The adverse health consequences from smoking cigarettes are implicated in over 400,000 deaths each year in the United States. That's an amazing one in every five deaths! Later in this blog, you will be taking a closer look at how cigarette smoke compromises health. After all, if you are currently a smoker, this information is directly related to you. But first, it's important to understand the ingredients contained in cigarette smoke.
What's in That Cigarette Smoke?
To better understand why cigarette smoking has such a strong negative impact on health, let's take a look at what is actually in tobacco smoke.
Boasting an impressive array of "villains," cigarette smoke contains over 4,000 chemicals, including more than 60 known carcinogenic (cancer-causing) substances. The content and concentration of these chemicals vary, depending on a variety of factors, including the brand or type of cigarette.
The following list contains just a fraction of the harmful contents found in tobacco smoke:
- Acetone. Highly reactive chemical often used as a cleaning agent and paint stripper.
- Arsenic. Poisonous metallic element used in insecticides and weed killers.
- Benzene. Flammable petroleum-derived liquid used in cleaning products and gasoline.
- Butadiene. Flammable hydrocarbon, derived from petroleum and used in the manufacture of synthetic rubber products.
- Carbon monoxide. Colorless, odorless, toxic gas contained in vehicle exhaust.
- Cyanide. Poisonous chemical compound used in gas chambers for executions in the United States.
- DDT. Colorless toxic insecticide.
- Dieldrin. Highly hazardous chemical used in insecticides.
- Formaldehyde. Gaseous compound used in the manufacture of dyes, fertilizers, and embalming fluids.
- Lead. Metallic element found in paint, solder, and certain types of glass.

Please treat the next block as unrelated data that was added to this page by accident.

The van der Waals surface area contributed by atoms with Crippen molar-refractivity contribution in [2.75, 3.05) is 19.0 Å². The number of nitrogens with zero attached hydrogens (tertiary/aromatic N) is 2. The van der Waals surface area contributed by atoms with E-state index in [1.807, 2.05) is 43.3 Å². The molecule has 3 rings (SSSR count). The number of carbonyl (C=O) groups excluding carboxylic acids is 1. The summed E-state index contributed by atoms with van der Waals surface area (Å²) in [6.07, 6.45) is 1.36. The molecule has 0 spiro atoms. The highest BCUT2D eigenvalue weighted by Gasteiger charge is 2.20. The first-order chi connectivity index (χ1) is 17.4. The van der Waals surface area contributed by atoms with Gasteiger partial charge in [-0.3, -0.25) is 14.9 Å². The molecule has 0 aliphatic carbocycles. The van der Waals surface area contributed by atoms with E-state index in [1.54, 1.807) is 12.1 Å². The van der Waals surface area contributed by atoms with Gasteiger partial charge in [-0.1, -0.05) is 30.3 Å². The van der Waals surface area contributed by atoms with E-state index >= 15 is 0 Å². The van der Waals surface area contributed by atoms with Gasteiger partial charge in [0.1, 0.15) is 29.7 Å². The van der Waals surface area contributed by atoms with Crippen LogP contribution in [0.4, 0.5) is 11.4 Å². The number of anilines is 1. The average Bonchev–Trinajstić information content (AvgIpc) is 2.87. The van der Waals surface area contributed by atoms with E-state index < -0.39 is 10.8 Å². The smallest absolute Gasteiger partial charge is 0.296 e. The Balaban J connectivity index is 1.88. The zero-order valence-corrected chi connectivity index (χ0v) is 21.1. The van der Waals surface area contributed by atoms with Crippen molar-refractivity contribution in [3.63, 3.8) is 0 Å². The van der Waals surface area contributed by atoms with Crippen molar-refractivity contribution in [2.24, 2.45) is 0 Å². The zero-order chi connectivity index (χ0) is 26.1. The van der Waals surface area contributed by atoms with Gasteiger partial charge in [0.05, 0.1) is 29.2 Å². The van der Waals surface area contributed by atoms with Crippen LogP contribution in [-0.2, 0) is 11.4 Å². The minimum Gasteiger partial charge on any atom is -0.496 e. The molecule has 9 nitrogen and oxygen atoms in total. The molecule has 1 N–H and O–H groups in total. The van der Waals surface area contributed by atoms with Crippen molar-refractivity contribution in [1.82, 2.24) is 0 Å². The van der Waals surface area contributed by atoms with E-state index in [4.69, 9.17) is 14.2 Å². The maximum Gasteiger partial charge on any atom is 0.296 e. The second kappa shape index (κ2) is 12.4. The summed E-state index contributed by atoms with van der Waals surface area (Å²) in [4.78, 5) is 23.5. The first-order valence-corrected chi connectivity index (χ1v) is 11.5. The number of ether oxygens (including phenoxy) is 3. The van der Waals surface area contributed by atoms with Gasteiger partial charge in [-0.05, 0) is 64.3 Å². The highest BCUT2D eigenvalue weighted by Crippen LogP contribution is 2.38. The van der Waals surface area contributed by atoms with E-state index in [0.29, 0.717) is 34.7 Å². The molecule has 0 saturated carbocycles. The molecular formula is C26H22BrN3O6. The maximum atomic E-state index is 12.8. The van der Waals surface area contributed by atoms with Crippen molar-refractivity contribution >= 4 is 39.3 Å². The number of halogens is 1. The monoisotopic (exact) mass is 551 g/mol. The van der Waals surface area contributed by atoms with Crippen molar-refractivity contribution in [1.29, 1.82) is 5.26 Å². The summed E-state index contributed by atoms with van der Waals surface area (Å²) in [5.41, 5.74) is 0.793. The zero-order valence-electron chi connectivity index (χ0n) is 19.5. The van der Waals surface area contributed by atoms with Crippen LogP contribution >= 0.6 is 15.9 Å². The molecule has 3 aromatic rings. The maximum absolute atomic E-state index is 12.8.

- Napthalene. Carcinogenic hydrocarbon derived from coal tar or petroleum. Commonly used as a solvent and to make mothballs.
- Styrene. Oily compound used to make plastics such as polystyrene (Styrofoam).
- Vinyl chloride. Flammable gas used in the production of plastics.
Cigarette smoke also contains tar – the sticky brown substance made up of the particles and harmful byproducts of tobacco. It is tar that stains the teeth, fingernails, and lungs. Another major ingredient is nicotine, which is contained in the moisture of the tobacco leaf. When the cigarette is lit, the nicotine evaporates and attaches itself to minute droplets in the tobacco smoke. Nicotine is not cancer-causing, but it is toxic. It is also highly addictive, which is the main reason people continue to smoke.
Finally, don't kid yourself into thinking that low-tar or low-nicotine cigarettes offer health benefits over regular, full-flavored varieties. According to the 2004 Surgeon General's report, "There is no safe cigarette, whether it is called 'light,' 'ultra-light,' or any other name. The science is clear: the only way to avoid the hazards of smoking is to quit completely or to never start smoking."
Now be honest with yourself. If you walked into a room and the air was filled with pesticides and other poisonous chemicals, would you close the door behind you and willingly take a deep breath? Of course not. Well, that's exactly what you are doing every time you puff on a cigarette. To find out more, you can check out Clove Cigarettes Health Effects.